• Derek Trucks is one of those genius guitar players, what can you say?  His expression doesn't change that much, his technique is perfect, and the sounds he produces elucidate the songs for the masses.  He couldn't help but look a little bored playing rhythm during Haynes's leads but then he would crank it up at his turn, rip one off himself, and he was in his element.  When he and Haynes both led together it was sublime, that's what we came to hear!
  • And speaking of what we came to hear, there was that Gregg guy on the organ (he played piano for one song, One Way Out).  Though they've always had great instrumentalists, what does it for me for the band is when Gregg puts his heart into the vocals, like on Whipping Post or Leave My Blues At Home.  At various times people have knocked him for not being as involved as possible, but that night he was, both vocally and on the organ.

The end of the set arrived and this *really* gave us the blues, except that we knew one last blast was coming.  This may have been the longest I've had to wait for an encore, but the crowd kept yelling and banging on the seats, and screaming through the wait.  Finally the band came back on stage and it was then that the screams for Whipping Post started, my voice not least among them.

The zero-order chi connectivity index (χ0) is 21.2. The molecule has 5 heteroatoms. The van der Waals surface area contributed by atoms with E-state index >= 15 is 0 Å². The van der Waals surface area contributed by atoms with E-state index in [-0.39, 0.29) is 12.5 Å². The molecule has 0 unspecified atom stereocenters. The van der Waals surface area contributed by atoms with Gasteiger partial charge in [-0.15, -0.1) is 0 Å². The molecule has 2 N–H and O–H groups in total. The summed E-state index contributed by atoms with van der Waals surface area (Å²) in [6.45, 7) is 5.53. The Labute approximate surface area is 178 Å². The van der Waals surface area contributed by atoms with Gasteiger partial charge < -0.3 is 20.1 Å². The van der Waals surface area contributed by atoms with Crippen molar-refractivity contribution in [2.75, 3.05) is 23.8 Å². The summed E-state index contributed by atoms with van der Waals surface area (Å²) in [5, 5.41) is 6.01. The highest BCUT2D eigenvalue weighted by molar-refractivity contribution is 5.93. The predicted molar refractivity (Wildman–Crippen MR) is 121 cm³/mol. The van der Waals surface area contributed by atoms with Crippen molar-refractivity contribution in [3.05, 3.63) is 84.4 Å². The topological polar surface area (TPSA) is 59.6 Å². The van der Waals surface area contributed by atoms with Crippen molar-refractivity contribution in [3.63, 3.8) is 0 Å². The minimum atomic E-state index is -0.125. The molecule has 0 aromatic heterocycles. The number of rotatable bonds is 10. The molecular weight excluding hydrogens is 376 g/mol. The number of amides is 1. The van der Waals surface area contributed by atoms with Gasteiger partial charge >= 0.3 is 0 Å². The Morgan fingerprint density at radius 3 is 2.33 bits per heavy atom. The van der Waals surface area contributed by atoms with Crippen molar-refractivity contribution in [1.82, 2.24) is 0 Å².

Uh, Oteil starts it off.  "I've been run down, and I've been lied to ..."

Whipping Post had been playing on our car stereo when we got to the lot and it was the song of the night, closing the evening, with Trucks and Haynes milking their guitars, Allman throwing himself all over the organ, Trucks shaking our world with his rhythm, and then Gregg coming back after an amazing jam to tell us that sometimes (maybe *all* the time) he feels like he's been tied.  "GOOD LORD, I feel like I'm ......... dying."

Gregg was done and politely thanked the crowd, as did Warren.  That was really good.  We picked up our CD of the concert, made our way back to the car, waited to get out of the parking lot, and then drove the 2 hours home.  Boy, was that worth it!




Monday, August 19, 2013

Matt and Jeannie and Joey

We were very, very delighted to attend Matt and Jeannie's wedding this past weekend and had a super, marvelous, really really nice time!